Israeli celebrities, generally concerned with pitching products and gaining Instagram followers, have rallied around a campaign to raise voter turnout in these unprecedented do-over elections.
Most of them did not endorse a specific party, but urged their fans and followers to get out and vote.
led the way on Instagram, posting a photo of the words “Get out and vote” in Hebrew dozens of times in white letters on a black background on Monday. The Wonder Woman star generally posts in English to her 30 million-plus followers, so this was a sign of her continued engagement with Israel. In Hebrew, the caption reads: “So simple and so important. No matter who you choose to vote for. Choose to choose. This is our greatest responsibility as citizens. Let’s increase the voting percentage once and for all. Because this is the land of us all.”
The closest parallel Israel has to a “Rock the Vote” campaign like the one fronted by celebrities in the US is the Vote 70 movement, an initiative on social media to get out the vote above the 70% threshold, which has been endorsed by dozens of companies, particularly ones that appeal to young people – a demographic that traditionally has low turnout. These businesses will give anyone who uploads a photo of themselves voting a discount so that they only have to pay 70% of their bill at these establishments on voting day.
One celebrity who publicly supported this campaign on his Instagram account was Fauda star and singer Tsahi Halevi. Halevi doesn’t need to prove his left-of-center credentials to anyone, since he announced this year that he and Israeli Arab television personality Lucy Aharish married in 2018. He wrote a few lines exhorting his followers to show up to vote, saying, “We’ll meet at the ballot box.” He also posed with a child in another post, saying voting was an obligation to make the world better for children.
Halevi’s wife, Israeli Arab television personality Lucy Aharish, posted her own get-out-the-vote message.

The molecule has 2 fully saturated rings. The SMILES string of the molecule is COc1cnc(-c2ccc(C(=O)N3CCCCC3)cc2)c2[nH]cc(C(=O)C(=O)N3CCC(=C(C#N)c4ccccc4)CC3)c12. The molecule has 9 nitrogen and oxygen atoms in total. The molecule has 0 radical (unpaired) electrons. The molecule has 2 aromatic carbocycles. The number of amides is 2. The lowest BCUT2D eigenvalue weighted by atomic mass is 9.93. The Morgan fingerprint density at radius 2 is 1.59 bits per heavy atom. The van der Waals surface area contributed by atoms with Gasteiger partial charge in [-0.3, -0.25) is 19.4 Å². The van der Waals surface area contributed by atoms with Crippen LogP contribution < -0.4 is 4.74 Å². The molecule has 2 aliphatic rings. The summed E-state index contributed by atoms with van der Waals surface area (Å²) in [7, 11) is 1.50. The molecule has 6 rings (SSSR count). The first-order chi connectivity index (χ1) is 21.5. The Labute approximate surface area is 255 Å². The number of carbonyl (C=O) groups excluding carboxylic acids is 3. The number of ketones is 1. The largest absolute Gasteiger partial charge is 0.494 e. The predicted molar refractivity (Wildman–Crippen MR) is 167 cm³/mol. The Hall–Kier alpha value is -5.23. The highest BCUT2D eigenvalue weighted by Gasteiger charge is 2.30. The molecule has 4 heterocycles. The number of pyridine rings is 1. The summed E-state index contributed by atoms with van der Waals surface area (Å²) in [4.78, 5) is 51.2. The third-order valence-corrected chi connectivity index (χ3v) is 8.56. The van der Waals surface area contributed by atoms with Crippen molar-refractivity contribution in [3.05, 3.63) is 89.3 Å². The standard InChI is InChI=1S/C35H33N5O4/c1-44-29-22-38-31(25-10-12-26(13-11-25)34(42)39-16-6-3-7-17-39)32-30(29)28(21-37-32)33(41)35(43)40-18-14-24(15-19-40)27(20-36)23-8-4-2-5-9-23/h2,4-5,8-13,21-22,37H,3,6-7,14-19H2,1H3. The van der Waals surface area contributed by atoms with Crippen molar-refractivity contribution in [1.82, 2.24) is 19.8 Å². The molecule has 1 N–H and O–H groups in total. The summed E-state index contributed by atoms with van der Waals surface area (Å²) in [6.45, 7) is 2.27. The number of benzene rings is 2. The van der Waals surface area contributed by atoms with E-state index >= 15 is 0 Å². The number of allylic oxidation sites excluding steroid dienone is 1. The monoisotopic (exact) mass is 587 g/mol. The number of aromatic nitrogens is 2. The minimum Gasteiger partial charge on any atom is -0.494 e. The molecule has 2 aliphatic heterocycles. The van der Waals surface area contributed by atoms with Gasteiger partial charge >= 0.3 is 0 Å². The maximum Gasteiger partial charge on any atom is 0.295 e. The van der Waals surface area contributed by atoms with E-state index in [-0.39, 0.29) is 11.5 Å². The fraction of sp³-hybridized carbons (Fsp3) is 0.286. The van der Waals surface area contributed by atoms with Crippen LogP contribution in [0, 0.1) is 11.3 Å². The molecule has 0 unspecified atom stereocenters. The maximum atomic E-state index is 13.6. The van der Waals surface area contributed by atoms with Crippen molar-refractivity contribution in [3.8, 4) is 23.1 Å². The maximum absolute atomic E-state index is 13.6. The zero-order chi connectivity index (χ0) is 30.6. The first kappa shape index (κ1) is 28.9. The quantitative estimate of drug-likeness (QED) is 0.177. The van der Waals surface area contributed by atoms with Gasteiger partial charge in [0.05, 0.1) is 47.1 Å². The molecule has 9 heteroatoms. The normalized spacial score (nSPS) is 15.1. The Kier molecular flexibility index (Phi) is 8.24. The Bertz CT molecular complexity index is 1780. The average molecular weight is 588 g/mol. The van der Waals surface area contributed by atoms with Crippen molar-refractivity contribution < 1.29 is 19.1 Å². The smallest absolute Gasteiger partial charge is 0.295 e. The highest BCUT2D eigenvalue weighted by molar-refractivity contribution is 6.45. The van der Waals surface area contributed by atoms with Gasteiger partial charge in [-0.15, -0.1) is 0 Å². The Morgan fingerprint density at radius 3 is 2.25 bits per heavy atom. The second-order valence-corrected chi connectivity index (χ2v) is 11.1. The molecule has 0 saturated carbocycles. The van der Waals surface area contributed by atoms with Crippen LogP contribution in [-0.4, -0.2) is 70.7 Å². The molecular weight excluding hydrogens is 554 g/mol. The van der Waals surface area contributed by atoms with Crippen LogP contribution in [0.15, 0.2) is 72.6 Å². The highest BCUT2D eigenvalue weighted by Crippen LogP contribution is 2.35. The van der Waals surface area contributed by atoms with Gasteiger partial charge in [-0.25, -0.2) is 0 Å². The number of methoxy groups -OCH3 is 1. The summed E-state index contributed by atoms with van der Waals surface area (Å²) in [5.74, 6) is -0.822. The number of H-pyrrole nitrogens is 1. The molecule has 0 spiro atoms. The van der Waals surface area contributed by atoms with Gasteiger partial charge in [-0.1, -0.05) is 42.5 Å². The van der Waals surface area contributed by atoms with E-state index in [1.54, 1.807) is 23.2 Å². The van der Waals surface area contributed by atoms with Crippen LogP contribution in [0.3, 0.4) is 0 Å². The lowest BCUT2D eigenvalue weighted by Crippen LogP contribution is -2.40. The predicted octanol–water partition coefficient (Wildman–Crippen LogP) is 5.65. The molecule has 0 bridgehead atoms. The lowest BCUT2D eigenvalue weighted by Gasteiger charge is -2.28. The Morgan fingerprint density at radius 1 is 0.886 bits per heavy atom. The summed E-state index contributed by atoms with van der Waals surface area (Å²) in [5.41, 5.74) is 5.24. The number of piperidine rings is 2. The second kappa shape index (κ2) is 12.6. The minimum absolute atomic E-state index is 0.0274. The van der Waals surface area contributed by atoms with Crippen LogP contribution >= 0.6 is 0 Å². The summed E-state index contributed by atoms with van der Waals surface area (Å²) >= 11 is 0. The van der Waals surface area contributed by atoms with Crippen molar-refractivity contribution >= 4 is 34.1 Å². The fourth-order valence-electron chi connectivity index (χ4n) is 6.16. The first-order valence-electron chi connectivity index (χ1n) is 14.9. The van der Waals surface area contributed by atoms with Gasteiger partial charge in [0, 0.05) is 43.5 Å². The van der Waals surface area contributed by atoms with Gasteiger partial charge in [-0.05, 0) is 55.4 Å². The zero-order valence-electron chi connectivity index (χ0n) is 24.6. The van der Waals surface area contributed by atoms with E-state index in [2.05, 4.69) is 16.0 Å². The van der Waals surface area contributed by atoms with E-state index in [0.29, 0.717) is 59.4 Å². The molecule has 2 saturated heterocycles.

Other celebs who used their social media platforms to get out the vote included models Galit Guman, actress Noa Tishby, model Bar Refaeli
(who added a vote message to her Instagram story), actress Orna Banai (who posted an anti-corruption message), actress Maya Dagan and model Chelli Goldenberg (who posted a photo of a lone shark surrounded by a huge school of fish next words of criticism of the prime minister on her Instagram account).
Eyal Kitzis, the host of the popular political satire program Eretz Nehederet (Wonderful Country), took the get-out-the-vote campaign a step further on the program’s Instagram account. He urged fans to vote, take selfies and tag Eretz Nehederet and said they would be included on the show’s Instagram feed. But he didn’t stop there. He also said that if they knew someone who wasn’t voting, they should photograph them, tag them and promised “We’ll take care of them,” but didn’t specify how.
The Shadow, a rapper known for his right-wing leanings, released a new song a few days ago that criticizes politicians on every side of the spectrum, including the prime minister.
Curiously, Rotem Sela, Israel’s most popular pitch-woman and one of the hosts of Ninja Israel, had not addressed the election as of Tuesday morning, even though in March, she famously sparred with the prime minister. She criticized the Nation-State Law and drew criticism from Netanyahu himself. Gadot stepped in to defend her at the time. Sela’s two most recent Instagram posts feature her taking a pole dancing class as a promotional stunt for the clothing brand Castro.
Some of the promotions got downright silly. The Jerusalem Post’s Gil Hoffman reported on Twitter that Tel Aviv mayor Ron Huldai, who had promised 10 shekel beers to anyone who proved that they had voted, was prevented from carrying out this plan by Attorney-General Avichai Mandelblit, although Shas leader Arye Deri who petitioned to have this offer struck down. Apparently, Huldai didn’t know that in the US, bars are closed on Election Day so that politicians can’t bribe people with free drinks.
Even Durex, the condom company, joined in, with an advertisement that said, “If you can do it twice a night, you can do it twice a year,” referring to the second round of elections.
One Israeli entertainment industry veteran commented on why so many American celebrities go all out to endorse political candidates while relatively few Israelis do.
“American actors and musicians, like Beyonce, Meryl Streep and Bruce Springsteen,” – all of whom publicly supported Hillary Clinton in her bid for president – “are simply so rich, they can do whatever they want. But, as a director I worked with once said, ‘No one ever built a mansion with money made in the Israeli entertainment industry,’” he said.
“That was a few years ago. Now, maybe a couple of the most successful people on TV and commercials have built their mansion in Israel. But it’s not that big. And they’ve got a mortgage on it. And if they go out on a limb and campaign for someone, they risk going down in popularity and losing their contracts,” the entertainment industry insider said. “Most of the entertainment people, not all, but most, are probably for Blue and White or the Democratic Union. But they know that a lot of the people who buy the cosmetics or whatever that they promote are probably pro-Bibi. So they’ll smile and say, ‘Go vote,’ but not more than that.”